Sophia Park's Reviews > A Guide to the Good Life: The Ancient Art of Stoic Joy

A Guide to the Good Life by William B. Irvine
Rate this book
Clear rating

's review
May 23, 2012

liked it
bookshelves: non-fiction
Read in May, 2012

I picked this up from a recommendation on the Stoicism subreddit. I went there from a passing curiosity I developed while reading about Zen Buddhism, and I was curious about how they differed. I basically discovered a doctrine (sorry: philosophy of life) I was already living by, and it was kind of eerie reading it. I cleared it in 3-4 hours.

The book could've used less arguing with invisible people. It quickly adopts a defensive tone, as if universally persecuted - you're not selling Satanism to me here, it's just an exploration of an unfortunately forgotten philosophy. And in ch.20, the author basically goes to war with the entirety of modern psychology and politics, and becomes an old man instead of a guide.

It's a bit repetitive by the end, but it's clear, and it explains Stoicism well. It's probably a better introduction than reading the primary texts themselves.

I also disagree with the author's stress that "we might mislive" - I don't really think you can mislive. Life was made to be lived, and regardless of how you reach the end, there's no real right path.
66 likes · flag

Sign into Goodreads to see if any of your friends have read A Guide to the Good Life.
Sign In »

Reading Progress

03/28/2016 marked as: read

Comments (showing 1-13 of 13) (13 new)

dateDown arrow    newest »

Htb2050 Yep. There is no wrong or right way of living. Only thing that matters is you live.

Ashray Just read this. Enjoyed it and agree 100% with what you said about it being repetitive. I think mis live is a proxy for, you might have regrets.

Esther ditto.

message 4: by Shawn (new)

Shawn I've just had the same eery Stoicism realization and I wondered if it might be some conditioned behavioural survival mechanism. Have you figured out why Stoicism came naturally to you?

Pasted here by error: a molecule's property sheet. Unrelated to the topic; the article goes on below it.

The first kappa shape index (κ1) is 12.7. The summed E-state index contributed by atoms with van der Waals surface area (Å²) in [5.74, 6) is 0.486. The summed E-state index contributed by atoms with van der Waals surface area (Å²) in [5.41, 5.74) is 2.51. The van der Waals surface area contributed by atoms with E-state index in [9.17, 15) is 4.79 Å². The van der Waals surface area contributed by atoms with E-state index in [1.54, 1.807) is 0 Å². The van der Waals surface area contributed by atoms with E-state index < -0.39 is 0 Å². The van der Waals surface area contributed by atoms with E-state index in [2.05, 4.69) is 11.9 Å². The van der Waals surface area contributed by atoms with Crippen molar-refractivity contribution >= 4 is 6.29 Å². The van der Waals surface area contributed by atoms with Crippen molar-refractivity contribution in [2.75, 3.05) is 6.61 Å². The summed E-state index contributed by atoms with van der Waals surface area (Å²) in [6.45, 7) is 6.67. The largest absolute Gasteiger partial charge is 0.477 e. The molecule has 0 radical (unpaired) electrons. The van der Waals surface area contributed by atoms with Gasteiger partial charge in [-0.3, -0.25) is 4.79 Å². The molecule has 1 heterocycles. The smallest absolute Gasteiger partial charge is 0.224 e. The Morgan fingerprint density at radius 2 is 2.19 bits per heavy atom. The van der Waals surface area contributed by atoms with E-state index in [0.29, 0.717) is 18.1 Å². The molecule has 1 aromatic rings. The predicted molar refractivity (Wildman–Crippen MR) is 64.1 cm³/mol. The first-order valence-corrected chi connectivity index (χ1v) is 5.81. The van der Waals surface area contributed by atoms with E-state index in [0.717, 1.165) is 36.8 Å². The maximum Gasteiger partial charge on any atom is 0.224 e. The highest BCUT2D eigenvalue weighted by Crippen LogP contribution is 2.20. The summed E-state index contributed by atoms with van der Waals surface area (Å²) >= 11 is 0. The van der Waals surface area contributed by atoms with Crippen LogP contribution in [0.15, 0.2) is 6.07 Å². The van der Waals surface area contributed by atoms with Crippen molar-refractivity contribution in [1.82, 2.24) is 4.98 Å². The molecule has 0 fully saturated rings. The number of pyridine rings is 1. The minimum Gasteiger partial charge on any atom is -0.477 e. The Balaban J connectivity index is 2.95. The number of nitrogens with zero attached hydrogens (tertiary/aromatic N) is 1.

message 5: by David (new) - added it

David Greenberg You might be shocked at the amount of anti-stoic views are in the philosophic community. It is not viewed in the highest esteem in most circles, which is depressing. You would think intellectuals would not be aggressive towards certain ideas, but they really are aggressive in their distaste for stoicism.

message 6: by Arghavan (new)

Arghavan I think you can mislive and I have seen many people who wasted their lives and at the end of life they stated this. But yes there are many paths in life. And none of them is perfect. But the stoic path is a good one.

message 7: by Ren (new) - rated it 5 stars

Ren I appreciate your review. The book was an introduction to stoicism for me and I soaked it up. I too have been practicing some of these principles already without realizing. I don't think he was defensive at all. I felt he was very neutral. And I think one can waste their life and later on wonder if they have lived as Thoreau puts it. But that again depends on one's philosophy of "greater good". If that doesn't mean anything to a person, than I guess there's nothing to waste. :)

message 8: by Tove (new) - added it

Tove Selenius I really appreciate this review, thank you!

Artjom Aroutounjan Mislive here means not living according to your nature, which is good, free, reasonable and rational.The author puts the perspective according to a stoic way of living.

message 10: by Chuck (new) - added it

Chuck Chakrapani Loved your review. You are right on target about Irvine arguing with invisible people and eventually becoming polemical. And one more thing. He also distorts Stoicism by making it more like Epicureanism. Now i will look for your other reviews

message 11: by Vaishak (new) - added it

Vaishak Muralidharan I'm quite new to Philosophy and I'm in the process of reading this book. I've read the part where he speaks of misliving. Perhaps, since Stoicism comes naturally to you, it might be hard for you to conceive. But haven't you come across people who regret how they'd squandered their lives only to realise that perhaps they could've lived better and it's a bit late in the day? According to you, what would your opinion be? Please note this is a genuine doubt and not a counter-argument to your review. I want to know your opinion.

Samuel Daigle I work in the medical field and saw many "dying" people. Trust me, lots of people have so many regrets having mislived and chased wrong goals during their lives.

message 13: by Andrej (new) - added it

Andrej Although I agree that the book goes on about the same topics again and again. I found it very useful as an introduction to stoicism. Same ideas presented multiple times with different wording is a lot like having someone explain it verbally. it helps digest and most importantly digest and internalise the stoic ideas.

back to top